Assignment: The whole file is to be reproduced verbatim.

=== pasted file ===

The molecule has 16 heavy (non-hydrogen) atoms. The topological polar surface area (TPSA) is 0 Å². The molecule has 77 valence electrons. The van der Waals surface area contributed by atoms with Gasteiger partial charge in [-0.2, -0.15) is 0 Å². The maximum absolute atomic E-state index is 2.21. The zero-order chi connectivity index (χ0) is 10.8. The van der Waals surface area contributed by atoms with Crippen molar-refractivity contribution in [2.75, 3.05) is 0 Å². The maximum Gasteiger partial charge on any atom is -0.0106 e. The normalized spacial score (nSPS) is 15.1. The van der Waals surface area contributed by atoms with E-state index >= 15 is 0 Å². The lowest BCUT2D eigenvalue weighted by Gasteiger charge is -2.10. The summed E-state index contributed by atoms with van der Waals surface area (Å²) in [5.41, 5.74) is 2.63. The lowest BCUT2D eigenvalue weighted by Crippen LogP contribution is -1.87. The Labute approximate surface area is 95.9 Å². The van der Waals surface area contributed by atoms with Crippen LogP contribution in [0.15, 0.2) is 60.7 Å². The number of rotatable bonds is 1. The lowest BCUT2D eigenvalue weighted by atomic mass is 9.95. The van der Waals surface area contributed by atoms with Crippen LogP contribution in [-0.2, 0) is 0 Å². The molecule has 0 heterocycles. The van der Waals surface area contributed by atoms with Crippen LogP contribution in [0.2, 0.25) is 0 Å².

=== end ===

The molecule has 16 heavy (non-hydrogen) atoms. The topological polar surface area (TPSA) is 0 Å². The molecule has 77 valence electrons. The van der Waals surface area contributed by atoms with Gasteiger partial charge in [-0.2, -0.15) is 0 Å². The maximum absolute atomic E-state index is 2.21. The zero-order chi connectivity index (χ0) is 10.8. The van der Waals surface area contributed by atoms with Crippen molar-refractivity contribution in [2.75, 3.05) is 0 Å². The maximum Gasteiger partial charge on any atom is -0.0106 e. The normalized spacial score (nSPS) is 15.1. The van der Waals surface area contributed by atoms with E-state index >= 15 is 0 Å². The lowest BCUT2D eigenvalue weighted by Gasteiger charge is -2.10. The summed E-state index contributed by atoms with van der Waals surface area (Å²) in [5.41, 5.74) is 2.63. The lowest BCUT2D eigenvalue weighted by Crippen LogP contribution is -1.87. The Labute approximate surface area is 95.9 Å². The van der Waals surface area contributed by atoms with Crippen LogP contribution in [0.15, 0.2) is 60.7 Å². The number of rotatable bonds is 1. The lowest BCUT2D eigenvalue weighted by atomic mass is 9.95. The van der Waals surface area contributed by atoms with Crippen LogP contribution in [-0.2, 0) is 0 Å². The molecule has 0 heterocycles. The van der Waals surface area contributed by atoms with Crippen LogP contribution in [0.2, 0.25) is 0 Å².